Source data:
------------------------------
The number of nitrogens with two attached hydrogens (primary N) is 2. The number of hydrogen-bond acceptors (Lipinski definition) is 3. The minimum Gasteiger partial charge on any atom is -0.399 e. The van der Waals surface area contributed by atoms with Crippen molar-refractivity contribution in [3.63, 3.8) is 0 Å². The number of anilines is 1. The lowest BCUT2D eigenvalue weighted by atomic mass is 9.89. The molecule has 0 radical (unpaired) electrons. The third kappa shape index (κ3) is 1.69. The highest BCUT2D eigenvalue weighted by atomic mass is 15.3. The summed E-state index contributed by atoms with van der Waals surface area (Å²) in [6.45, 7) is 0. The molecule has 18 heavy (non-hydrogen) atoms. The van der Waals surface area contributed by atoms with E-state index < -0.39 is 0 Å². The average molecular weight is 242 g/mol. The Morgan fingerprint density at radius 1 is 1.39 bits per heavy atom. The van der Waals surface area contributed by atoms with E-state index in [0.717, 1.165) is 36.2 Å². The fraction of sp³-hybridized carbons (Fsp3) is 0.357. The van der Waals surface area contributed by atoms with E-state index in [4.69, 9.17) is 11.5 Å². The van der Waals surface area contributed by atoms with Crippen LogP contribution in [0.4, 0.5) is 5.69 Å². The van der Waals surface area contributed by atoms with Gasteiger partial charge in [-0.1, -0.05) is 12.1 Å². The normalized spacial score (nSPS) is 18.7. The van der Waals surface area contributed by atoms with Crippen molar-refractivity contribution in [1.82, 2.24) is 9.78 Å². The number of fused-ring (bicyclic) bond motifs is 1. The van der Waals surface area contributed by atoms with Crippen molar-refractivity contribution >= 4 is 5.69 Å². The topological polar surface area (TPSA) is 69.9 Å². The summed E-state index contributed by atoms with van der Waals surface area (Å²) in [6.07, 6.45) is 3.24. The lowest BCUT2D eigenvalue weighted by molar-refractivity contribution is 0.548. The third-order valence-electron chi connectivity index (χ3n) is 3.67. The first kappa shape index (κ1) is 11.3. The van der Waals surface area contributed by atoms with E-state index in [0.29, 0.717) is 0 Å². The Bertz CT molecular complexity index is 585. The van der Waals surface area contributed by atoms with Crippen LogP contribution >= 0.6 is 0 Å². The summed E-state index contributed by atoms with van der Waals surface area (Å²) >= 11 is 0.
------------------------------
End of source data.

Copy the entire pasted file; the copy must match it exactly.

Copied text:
The number of nitrogens with two attached hydrogens (primary N) is 2. The number of hydrogen-bond acceptors (Lipinski definition) is 3. The minimum Gasteiger partial charge on any atom is -0.399 e. The van der Waals surface area contributed by atoms with Crippen molar-refractivity contribution in [3.63, 3.8) is 0 Å². The number of anilines is 1. The lowest BCUT2D eigenvalue weighted by atomic mass is 9.89. The molecule has 0 radical (unpaired) electrons. The third kappa shape index (κ3) is 1.69. The highest BCUT2D eigenvalue weighted by atomic mass is 15.3. The summed E-state index contributed by atoms with van der Waals surface area (Å²) in [6.45, 7) is 0. The molecule has 18 heavy (non-hydrogen) atoms. The van der Waals surface area contributed by atoms with E-state index < -0.39 is 0 Å². The average molecular weight is 242 g/mol. The Morgan fingerprint density at radius 1 is 1.39 bits per heavy atom. The van der Waals surface area contributed by atoms with E-state index in [0.717, 1.165) is 36.2 Å². The fraction of sp³-hybridized carbons (Fsp3) is 0.357. The van der Waals surface area contributed by atoms with E-state index in [4.69, 9.17) is 11.5 Å². The van der Waals surface area contributed by atoms with Crippen LogP contribution in [0.4, 0.5) is 5.69 Å². The van der Waals surface area contributed by atoms with Gasteiger partial charge in [-0.1, -0.05) is 12.1 Å². The normalized spacial score (nSPS) is 18.7. The van der Waals surface area contributed by atoms with Crippen molar-refractivity contribution in [1.82, 2.24) is 9.78 Å². The number of fused-ring (bicyclic) bond motifs is 1. The van der Waals surface area contributed by atoms with Crippen molar-refractivity contribution >= 4 is 5.69 Å². The topological polar surface area (TPSA) is 69.9 Å². The summed E-state index contributed by atoms with van der Waals surface area (Å²) in [6.07, 6.45) is 3.24. The lowest BCUT2D eigenvalue weighted by molar-refractivity contribution is 0.548. The third-order valence-electron chi connectivity index (χ3n) is 3.67. The first kappa shape index (κ1) is 11.3. The van der Waals surface area contributed by atoms with E-state index in [0.29, 0.717) is 0 Å². The Bertz CT molecular complexity index is 585. The van der Waals surface area contributed by atoms with Crippen LogP contribution >= 0.6 is 0 Å². The summed E-state index contributed by atoms with van der Waals surface area (Å²) >= 11 is 0.